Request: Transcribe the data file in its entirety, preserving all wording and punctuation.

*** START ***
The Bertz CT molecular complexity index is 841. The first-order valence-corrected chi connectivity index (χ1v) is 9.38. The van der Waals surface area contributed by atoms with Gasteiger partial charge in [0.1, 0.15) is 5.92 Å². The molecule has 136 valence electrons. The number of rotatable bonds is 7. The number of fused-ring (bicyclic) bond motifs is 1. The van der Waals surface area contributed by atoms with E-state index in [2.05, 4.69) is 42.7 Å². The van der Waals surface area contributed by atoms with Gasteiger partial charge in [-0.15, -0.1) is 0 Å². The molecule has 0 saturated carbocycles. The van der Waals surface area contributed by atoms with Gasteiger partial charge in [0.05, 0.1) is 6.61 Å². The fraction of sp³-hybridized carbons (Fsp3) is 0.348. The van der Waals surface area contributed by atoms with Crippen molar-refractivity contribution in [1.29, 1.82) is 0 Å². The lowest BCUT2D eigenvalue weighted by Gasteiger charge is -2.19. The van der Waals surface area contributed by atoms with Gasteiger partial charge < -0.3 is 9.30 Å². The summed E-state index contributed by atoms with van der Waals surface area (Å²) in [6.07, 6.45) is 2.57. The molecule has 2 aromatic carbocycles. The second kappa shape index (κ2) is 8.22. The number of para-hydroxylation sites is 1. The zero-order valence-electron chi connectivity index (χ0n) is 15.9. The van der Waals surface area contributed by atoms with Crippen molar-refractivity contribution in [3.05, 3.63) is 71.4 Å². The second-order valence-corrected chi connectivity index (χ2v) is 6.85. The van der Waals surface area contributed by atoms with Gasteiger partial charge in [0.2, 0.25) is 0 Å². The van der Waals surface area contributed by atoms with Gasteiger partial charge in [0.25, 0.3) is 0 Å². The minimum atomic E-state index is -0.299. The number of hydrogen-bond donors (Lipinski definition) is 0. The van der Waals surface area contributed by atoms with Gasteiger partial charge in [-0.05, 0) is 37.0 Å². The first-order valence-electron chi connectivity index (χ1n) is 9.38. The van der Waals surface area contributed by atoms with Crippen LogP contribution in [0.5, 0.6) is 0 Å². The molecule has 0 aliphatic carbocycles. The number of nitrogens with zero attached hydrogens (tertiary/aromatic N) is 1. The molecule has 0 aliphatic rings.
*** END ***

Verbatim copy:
The Bertz CT molecular complexity index is 841. The first-order valence-corrected chi connectivity index (χ1v) is 9.38. The van der Waals surface area contributed by atoms with Gasteiger partial charge in [0.1, 0.15) is 5.92 Å². The molecule has 136 valence electrons. The number of rotatable bonds is 7. The number of fused-ring (bicyclic) bond motifs is 1. The van der Waals surface area contributed by atoms with E-state index in [2.05, 4.69) is 42.7 Å². The van der Waals surface area contributed by atoms with Gasteiger partial charge in [-0.15, -0.1) is 0 Å². The molecule has 0 saturated carbocycles. The van der Waals surface area contributed by atoms with Gasteiger partial charge in [0.05, 0.1) is 6.61 Å². The fraction of sp³-hybridized carbons (Fsp3) is 0.348. The van der Waals surface area contributed by atoms with Crippen molar-refractivity contribution in [1.29, 1.82) is 0 Å². The lowest BCUT2D eigenvalue weighted by Gasteiger charge is -2.19. The van der Waals surface area contributed by atoms with Gasteiger partial charge < -0.3 is 9.30 Å². The summed E-state index contributed by atoms with van der Waals surface area (Å²) in [6.07, 6.45) is 2.57. The molecule has 2 aromatic carbocycles. The second kappa shape index (κ2) is 8.22. The number of para-hydroxylation sites is 1. The zero-order valence-electron chi connectivity index (χ0n) is 15.9. The van der Waals surface area contributed by atoms with Crippen molar-refractivity contribution in [3.05, 3.63) is 71.4 Å². The second-order valence-corrected chi connectivity index (χ2v) is 6.85. The van der Waals surface area contributed by atoms with Gasteiger partial charge in [0.2, 0.25) is 0 Å². The van der Waals surface area contributed by atoms with Gasteiger partial charge in [0.25, 0.3) is 0 Å². The minimum atomic E-state index is -0.299. The number of hydrogen-bond donors (Lipinski definition) is 0. The van der Waals surface area contributed by atoms with Gasteiger partial charge in [-0.05, 0) is 37.0 Å². The first-order valence-electron chi connectivity index (χ1n) is 9.38. The van der Waals surface area contributed by atoms with Crippen LogP contribution in [0.5, 0.6) is 0 Å². The molecule has 0 aliphatic carbocycles. The number of nitrogens with zero attached hydrogens (tertiary/aromatic N) is 1. The molecule has 0 aliphatic rings.